10 Questions to Ask Before Hiring a Ruby Developer

The hiring process can be one of the most stressful parts of running a business, especially if you’re still new to this type of work and have no experience on which to rely. That’s why it’s important to take your time when choosing the right person for the job, and get as much information about them as possible before making that final decision. Here are 10 questions you should ask any Ruby developer before deciding whether or not they’re the right person to hire ruby on rails developers.

1) Why do you need a Ruby developer?

A question that’s at least as important as, Can you develop in Ruby? is, Why do you need a Ruby developer? This can reveal hidden problems or possible concerns. For example, if you’re hiring someone to help build your internal applications for your employees and it turns out they are unfamiliar with agile development practices, then you might want to think twice about hiring them. You don’t want someone who doesn’t know how things work on your team; they could create more problems than they solve.

2) What are your priorities?

One of your top priorities is always going to be finding someone who understands Ruby. The developer you hire needs to know how it’s used, be able to communicate with other programmers who use it and understand why you need it. But keep in mind that developers don’t just work on Ruby code; they also work on HTML, CSS and JavaScript. You want to make sure your candidate can juggle all these languages if necessary. You should also ask what tools he or she uses for debugging and testing, as well as what kind of processes he or she follows when writing new code.

3) Where will this person sit?

If you’re hiring someone to work remotely or in your home office, where they sit will be important. Is there room for them at your desk? How many hours per day do they expect to work? Will they be doing their job while they are sitting next to you in an open floor plan, or will they need their own space and time? If a separate area is needed, what amenities should it have.

4) What are your budget and time constraints?

If you’re on deadline, there’s not much point in hiring an expensive developer who will take ages (and thousands of dollars) to deliver. Similarly, if you’ve got a sizable budget but are after high-quality code and fast results, it makes sense to hire someone experienced—and expensive. A good developer will have enough knowledge about your time and budget constraints that they should be able to provide you with accurate estimates and realistic expectations from their end. This is where experience counts; ask for previous clients, or even better: give them a test project before you commit. You want to know what kind of work they do and how long it takes them.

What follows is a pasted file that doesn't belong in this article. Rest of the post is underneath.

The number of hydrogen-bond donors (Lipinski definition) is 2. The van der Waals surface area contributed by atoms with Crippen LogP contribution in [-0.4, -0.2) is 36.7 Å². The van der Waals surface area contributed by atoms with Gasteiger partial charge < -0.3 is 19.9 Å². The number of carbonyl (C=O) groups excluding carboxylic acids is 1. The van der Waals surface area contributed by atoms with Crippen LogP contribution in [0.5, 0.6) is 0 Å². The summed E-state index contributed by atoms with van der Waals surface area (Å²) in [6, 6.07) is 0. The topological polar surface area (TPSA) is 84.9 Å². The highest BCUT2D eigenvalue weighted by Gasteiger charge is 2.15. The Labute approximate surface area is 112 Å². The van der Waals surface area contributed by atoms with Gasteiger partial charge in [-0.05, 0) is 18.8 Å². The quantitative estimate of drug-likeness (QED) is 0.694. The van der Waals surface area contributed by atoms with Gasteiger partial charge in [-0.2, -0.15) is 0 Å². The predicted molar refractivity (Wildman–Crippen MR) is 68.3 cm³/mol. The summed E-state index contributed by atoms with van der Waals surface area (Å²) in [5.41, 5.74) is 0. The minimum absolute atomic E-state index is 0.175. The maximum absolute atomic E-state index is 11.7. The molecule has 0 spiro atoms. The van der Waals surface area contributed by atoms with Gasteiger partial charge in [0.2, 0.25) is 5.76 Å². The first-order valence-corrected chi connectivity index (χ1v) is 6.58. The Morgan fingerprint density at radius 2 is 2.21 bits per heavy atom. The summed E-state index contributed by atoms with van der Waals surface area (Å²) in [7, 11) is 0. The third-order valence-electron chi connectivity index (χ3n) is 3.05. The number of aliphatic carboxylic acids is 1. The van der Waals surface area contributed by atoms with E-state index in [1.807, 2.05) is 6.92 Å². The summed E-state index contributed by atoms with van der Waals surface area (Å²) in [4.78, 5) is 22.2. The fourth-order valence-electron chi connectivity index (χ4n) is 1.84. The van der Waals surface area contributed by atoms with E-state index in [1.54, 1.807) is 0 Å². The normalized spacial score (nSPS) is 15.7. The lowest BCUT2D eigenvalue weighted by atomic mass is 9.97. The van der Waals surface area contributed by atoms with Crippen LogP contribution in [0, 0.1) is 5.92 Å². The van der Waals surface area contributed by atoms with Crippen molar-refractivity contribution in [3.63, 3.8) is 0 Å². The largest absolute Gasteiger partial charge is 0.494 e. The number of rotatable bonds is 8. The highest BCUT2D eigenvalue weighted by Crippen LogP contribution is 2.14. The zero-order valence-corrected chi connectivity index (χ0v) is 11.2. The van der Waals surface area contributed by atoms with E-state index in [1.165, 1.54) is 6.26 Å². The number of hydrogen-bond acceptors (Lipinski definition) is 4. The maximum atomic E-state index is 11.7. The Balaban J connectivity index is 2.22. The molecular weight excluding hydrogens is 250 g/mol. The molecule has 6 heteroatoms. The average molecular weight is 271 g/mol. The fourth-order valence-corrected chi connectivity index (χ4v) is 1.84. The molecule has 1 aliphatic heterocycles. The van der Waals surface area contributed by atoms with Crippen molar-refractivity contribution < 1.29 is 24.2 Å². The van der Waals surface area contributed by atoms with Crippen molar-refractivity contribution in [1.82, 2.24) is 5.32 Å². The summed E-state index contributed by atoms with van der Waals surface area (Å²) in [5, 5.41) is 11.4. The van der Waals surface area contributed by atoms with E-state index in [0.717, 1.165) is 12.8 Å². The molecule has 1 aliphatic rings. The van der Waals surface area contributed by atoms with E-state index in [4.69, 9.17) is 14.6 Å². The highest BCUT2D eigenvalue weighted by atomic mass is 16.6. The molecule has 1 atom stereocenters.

5) Are you looking for someone local or remote?

This is important, especially if you’re looking for someone local or are wanting to pay as little as possible. If you’re just starting out, look for someone local so they can help you through any development mistakes. Otherwise, it might be easier to find someone that can do your project remotely and stay under budget at the same time.

6) Are you looking for a full-time, part-time, or contracted worker?

Whether you’re hiring full-time, part-time, or contract workers, it’s good to know how they’ll fit into your company—and what their exact responsibilities will be. Make sure everyone is on board with that vision from day one. You don’t want any surprises down the road.

7) How much experience do you need?

With a programming language as popular and well-established as Ruby, most of its developers should have at least some experience with it. But knowing how much experience you’re looking for in your hire is an important distinction. If you need help building out your core product or establishing processes, hiring senior developers with lots of experience will help get everything up and running quickly.

8) How will I be able to communicate with my developer?

If you can’t communicate with your developer, it’s going to be very difficult for them to understand your requirements, as well as any changes that need to be made. They also need to understand how they’ll be paid and by whom. If you plan on being involved in every step of development, from hiring developers through launch, then make sure there will be open lines of communication throughout. Asking How will I contact my developer? should help answer these questions.

9) Do you have any specific features in mind?

If you have a specific feature in mind, your developer should be able to provide examples of past projects that included that same feature. If they can’t, it might be wise to look elsewhere. To help get you started, here are 10 questions every potential developer should be able to answer easily: How long have you been developing software?: A longer tenure doesn’t necessarily mean better results, but it does indicate whether or not they’ve stuck with software development over time.

10) What documentation is required on my end (if any)?

I’m not super familiar with Rails, but I have some Javascript background. Can you tell me more about what will be required from my end? What software stack do you use? Do you use GitHub for collaboration? How do you handle deploying my site live? If you have more than one developer working on my project, how is that handled? Do I need to hire an account manager or other people in addition to my developer(s)? How much of your time am I entitle to after launch?

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